What To Do If Your Dog Runs Away
Follow these steps to help him get home safely.
A missing pet can be one of the most panic-inducing situations imaginable. Whether he slips his lead or breaks out of the backyard bolting after a squirrel, when your beloved dog disappears, you are going to lose sleep.
While the situation may naturally make pet owners feel distraught and helpless, if you are wondering what to do when your dog runs away, there are a few important steps you can take to help recover your pet and bring him home safely.
A multitude of reasons can prompt an otherwise happy dog to turn into Houdini, so try not to take his escape personally. If you have recently moved, your dog may be attempting to look for more familiar surroundings. Other motivations can include boredom and loneliness, curiosity, fear or looking for a mate, according to WebMD (one of the many reasons to always spay and neuter when adopting a pet).
Your dog will face dangers on his own, so the first 24 hours after you notice that your dog is missing will be key, explains Kenny Lamberti, vice president of companion animals at the Humane Society of the United States (HSUS).
“Traffic is the most obvious danger. A lost dog is likely to be scared and that can make him or her less trusting of people and harder to ‘catch,’” Lamberti tells The Dodo. “There are also potential wildlife risks depending on region and risk of getting in fights with other dogs.”
Even winding up in a shelter can be an issue if the dog’s owner is not committed to finding him, suggests Lamberti. “A dog can be safe in a facility somewhere, but if the owner is not diligent in their search, they may not be reunited with their beloved family member.” More dogs run away on July 4 than any other occasion, and many will be picked up by animal service officers the next day (such as the pup pictured above). If pet owners do not check with local shelters, their pups may end up adopted by someone else.
So how do you start searching for your pet? Here’s what to do when your dog goes missing:
Patrol the area
Chances are your dog has not gotten far on his own, so start by looking within a 2-mile radius of your home. Search smart by checking places that your dog visits frequently, as well as areas where shelter or food are most accessible.
“Patrol your local area, especially neighbors who may have dogs, dog parks, pet stores and places your dog has been regularly,” Lamberti says. When looking around your neighborhood, make sure you are prepared with dog treats and your pup’s favorite toys, in case you need to coax him back. Covering a lot of ground can be difficult for one person, so don’t be afraid to enlist help from your community in the search.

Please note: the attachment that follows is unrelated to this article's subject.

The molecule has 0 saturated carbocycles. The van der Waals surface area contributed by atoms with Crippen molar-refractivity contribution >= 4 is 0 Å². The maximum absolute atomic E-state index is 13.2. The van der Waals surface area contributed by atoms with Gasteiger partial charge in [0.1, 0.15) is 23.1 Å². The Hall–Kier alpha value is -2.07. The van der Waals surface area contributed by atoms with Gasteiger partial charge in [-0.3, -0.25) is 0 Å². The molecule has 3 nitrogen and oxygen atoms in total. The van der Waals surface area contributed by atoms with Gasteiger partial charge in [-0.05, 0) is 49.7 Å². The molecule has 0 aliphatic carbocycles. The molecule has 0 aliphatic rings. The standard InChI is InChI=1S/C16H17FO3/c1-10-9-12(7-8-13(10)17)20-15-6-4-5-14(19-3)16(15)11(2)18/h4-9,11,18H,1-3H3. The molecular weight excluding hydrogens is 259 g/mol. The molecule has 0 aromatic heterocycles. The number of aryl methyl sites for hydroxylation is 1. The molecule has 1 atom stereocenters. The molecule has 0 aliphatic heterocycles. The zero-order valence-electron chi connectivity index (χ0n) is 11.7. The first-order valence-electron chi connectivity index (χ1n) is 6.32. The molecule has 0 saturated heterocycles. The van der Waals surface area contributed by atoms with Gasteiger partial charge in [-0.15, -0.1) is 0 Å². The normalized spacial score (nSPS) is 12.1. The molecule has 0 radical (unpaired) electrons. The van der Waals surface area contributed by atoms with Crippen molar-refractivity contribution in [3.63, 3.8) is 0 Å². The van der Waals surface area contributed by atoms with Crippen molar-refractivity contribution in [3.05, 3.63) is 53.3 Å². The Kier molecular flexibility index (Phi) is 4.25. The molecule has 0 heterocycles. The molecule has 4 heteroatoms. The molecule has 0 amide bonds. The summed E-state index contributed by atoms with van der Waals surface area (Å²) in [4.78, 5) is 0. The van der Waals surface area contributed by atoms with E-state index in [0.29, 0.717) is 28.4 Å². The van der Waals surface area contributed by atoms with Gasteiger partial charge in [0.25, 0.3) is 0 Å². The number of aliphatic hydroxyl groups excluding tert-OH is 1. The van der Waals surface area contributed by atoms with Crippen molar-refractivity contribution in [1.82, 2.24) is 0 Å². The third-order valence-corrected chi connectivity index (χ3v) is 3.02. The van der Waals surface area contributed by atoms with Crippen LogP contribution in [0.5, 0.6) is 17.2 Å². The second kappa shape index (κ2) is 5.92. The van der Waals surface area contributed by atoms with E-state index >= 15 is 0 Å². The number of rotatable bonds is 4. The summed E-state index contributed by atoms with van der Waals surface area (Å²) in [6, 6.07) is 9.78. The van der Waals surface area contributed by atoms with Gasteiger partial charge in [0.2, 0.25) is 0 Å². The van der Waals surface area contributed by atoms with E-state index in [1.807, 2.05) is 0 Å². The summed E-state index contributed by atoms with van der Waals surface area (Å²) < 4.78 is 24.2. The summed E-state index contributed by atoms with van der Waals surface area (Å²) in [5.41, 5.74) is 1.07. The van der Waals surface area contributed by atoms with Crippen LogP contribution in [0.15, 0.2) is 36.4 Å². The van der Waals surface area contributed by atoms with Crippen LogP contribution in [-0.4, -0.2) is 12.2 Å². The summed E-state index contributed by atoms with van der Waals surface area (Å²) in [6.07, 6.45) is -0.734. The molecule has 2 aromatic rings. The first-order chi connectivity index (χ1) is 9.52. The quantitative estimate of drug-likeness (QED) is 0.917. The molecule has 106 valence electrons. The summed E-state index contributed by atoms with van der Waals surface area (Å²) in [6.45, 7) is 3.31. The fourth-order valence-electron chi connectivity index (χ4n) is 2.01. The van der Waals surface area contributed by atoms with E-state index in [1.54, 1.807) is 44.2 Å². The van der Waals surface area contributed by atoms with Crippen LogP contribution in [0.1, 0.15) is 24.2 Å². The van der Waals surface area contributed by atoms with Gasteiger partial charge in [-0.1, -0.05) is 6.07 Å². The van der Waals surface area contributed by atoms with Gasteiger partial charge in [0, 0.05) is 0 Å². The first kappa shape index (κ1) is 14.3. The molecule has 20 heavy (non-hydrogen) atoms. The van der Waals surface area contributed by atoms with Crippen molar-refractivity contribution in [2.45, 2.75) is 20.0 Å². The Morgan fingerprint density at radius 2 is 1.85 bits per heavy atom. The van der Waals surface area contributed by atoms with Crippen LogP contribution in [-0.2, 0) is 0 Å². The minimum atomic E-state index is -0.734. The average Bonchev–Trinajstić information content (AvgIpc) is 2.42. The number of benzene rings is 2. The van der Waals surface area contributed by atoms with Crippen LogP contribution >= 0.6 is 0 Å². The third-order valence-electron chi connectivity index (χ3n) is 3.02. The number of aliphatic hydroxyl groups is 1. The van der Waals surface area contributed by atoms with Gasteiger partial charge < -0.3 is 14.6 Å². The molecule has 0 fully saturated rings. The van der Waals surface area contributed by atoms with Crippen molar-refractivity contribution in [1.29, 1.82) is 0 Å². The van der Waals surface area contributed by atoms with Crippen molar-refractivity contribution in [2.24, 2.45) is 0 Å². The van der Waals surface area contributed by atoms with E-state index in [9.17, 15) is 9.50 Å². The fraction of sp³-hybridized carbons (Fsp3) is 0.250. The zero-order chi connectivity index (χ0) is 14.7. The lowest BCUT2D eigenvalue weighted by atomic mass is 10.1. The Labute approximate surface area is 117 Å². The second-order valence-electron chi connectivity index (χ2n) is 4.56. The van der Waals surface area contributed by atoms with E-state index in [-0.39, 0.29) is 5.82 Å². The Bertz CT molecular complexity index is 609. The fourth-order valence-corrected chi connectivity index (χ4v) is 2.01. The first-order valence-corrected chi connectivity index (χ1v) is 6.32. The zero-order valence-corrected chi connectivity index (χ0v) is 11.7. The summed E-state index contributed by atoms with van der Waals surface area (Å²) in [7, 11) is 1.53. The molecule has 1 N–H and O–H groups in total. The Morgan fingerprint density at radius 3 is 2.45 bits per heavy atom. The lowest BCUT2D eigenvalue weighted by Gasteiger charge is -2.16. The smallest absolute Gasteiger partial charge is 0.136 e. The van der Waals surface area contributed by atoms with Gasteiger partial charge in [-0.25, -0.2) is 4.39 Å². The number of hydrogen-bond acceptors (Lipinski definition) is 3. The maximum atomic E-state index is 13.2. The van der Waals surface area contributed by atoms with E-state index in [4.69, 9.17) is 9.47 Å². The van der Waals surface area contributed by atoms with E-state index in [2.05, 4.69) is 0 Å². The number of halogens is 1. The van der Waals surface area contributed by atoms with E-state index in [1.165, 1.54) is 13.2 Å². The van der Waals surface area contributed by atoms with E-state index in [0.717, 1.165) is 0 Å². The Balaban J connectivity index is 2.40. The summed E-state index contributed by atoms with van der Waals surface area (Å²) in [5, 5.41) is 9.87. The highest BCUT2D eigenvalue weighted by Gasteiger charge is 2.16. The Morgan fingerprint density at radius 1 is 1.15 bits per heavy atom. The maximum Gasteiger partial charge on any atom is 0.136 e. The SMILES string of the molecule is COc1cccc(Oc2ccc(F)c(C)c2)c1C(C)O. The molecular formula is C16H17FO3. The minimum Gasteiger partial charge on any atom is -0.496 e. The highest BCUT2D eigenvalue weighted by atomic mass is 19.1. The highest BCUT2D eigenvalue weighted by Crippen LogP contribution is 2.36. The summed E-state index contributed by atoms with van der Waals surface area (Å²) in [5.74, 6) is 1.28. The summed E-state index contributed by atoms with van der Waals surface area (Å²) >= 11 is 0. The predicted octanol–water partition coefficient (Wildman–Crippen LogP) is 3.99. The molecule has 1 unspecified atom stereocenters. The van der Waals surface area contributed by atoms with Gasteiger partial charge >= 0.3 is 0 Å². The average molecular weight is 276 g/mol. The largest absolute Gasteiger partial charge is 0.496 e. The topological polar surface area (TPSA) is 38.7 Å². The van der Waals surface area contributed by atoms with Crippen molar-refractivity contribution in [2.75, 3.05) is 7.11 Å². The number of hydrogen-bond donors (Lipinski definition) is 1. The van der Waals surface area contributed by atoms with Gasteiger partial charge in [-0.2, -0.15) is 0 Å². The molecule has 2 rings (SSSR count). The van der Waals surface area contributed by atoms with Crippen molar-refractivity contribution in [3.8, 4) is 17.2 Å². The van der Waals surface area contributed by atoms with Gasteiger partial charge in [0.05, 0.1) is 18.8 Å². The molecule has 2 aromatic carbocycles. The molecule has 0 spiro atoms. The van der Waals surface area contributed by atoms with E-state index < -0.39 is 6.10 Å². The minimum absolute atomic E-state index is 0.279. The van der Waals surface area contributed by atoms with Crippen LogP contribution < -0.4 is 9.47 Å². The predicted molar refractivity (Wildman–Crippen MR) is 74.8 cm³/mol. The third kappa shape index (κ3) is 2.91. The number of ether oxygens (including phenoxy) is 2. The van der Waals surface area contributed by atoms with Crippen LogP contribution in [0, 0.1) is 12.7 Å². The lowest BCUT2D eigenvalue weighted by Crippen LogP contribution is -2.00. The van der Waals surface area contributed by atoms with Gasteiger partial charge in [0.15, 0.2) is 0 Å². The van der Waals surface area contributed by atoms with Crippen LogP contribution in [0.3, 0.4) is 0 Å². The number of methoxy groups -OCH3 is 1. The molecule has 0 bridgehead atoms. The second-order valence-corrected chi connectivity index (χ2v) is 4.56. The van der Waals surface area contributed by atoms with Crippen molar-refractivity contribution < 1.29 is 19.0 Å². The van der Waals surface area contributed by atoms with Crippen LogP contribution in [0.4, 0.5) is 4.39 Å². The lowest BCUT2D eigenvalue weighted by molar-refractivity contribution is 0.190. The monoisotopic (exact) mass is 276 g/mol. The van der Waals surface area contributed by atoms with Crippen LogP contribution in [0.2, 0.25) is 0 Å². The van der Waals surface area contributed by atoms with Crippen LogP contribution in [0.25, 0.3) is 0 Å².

Make a flyer
To get word out in your area, creating a “lost pet” flyer for your dog is fast and effective. Be sure to include your contact information, a picture of your pet and a detailed description of him noting his breed, coloring, age, name and where he was last seen. Use eye-catching paper colors and designs to make sure the signs get noticed, and post them on signposts, in coffee shops, places of business, community message boards and wherever they will be most visible.
Contact local shelters
You will also want to broaden your search by checking with animal facilities in surrounding counties. “Check with all the local shelters and rescues. Provide description and pictures if possible. Many facilities have online resources that track intake so that’s a good first step,” Lamberti explains. That way, if your pup turns up, they’ll know who to call.
Check classifieds online
Check sites such as Fido Finder, Petfinder and The Center for Lost Pets’ lost and found dog listings online. Be sure to check these regularly, and post on social media platforms such as Twitter and Facebook to involve online communities in your search. If you have performed all these steps and still have not found your lost pet, don’t lose heart. The odds are still in your favor — a 2012 study found that 93 percent of lost dogs eventually find their way home.
So what can you do to prevent your dog from running away in the future?
When it comes to letting your dog outside, it’s better to be safe than sorry, explains Lamberti. “As a general rule, if your dog does not have a solid re-call command they shouldn’t be off-leash anywhere that isn’t fully enclosed,” Lamberti says. “Regularly check the perimeter and security of yards and fences for holes or weak spots.”
And remember, microchipping and making sure your dog has a collar with a name tag are important safeguards that can help pet owners locate their pets with speed and ease.